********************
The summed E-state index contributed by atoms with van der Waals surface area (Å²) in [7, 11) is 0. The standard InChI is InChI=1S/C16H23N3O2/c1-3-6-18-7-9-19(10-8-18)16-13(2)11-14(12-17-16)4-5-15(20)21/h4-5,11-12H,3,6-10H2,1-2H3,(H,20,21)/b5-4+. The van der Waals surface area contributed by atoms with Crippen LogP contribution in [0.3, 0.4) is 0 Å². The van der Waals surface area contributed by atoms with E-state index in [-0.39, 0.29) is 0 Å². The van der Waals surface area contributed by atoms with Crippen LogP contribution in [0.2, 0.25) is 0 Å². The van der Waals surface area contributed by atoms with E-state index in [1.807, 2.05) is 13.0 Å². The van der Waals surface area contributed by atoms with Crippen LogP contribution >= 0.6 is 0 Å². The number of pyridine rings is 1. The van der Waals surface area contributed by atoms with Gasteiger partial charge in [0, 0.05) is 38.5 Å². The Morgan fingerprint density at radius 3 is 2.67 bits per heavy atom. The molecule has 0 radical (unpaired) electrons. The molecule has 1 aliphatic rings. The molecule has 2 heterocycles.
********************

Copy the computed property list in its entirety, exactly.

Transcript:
The summed E-state index contributed by atoms with van der Waals surface area (Å²) in [7, 11) is 0. The standard InChI is InChI=1S/C16H23N3O2/c1-3-6-18-7-9-19(10-8-18)16-13(2)11-14(12-17-16)4-5-15(20)21/h4-5,11-12H,3,6-10H2,1-2H3,(H,20,21)/b5-4+. The van der Waals surface area contributed by atoms with Crippen LogP contribution in [0.3, 0.4) is 0 Å². The van der Waals surface area contributed by atoms with E-state index in [-0.39, 0.29) is 0 Å². The van der Waals surface area contributed by atoms with Crippen LogP contribution in [0.2, 0.25) is 0 Å². The van der Waals surface area contributed by atoms with E-state index in [1.807, 2.05) is 13.0 Å². The van der Waals surface area contributed by atoms with Crippen LogP contribution >= 0.6 is 0 Å². The number of pyridine rings is 1. The van der Waals surface area contributed by atoms with Gasteiger partial charge in [0, 0.05) is 38.5 Å². The Morgan fingerprint density at radius 3 is 2.67 bits per heavy atom. The molecule has 0 radical (unpaired) electrons. The molecule has 1 aliphatic rings. The molecule has 2 heterocycles.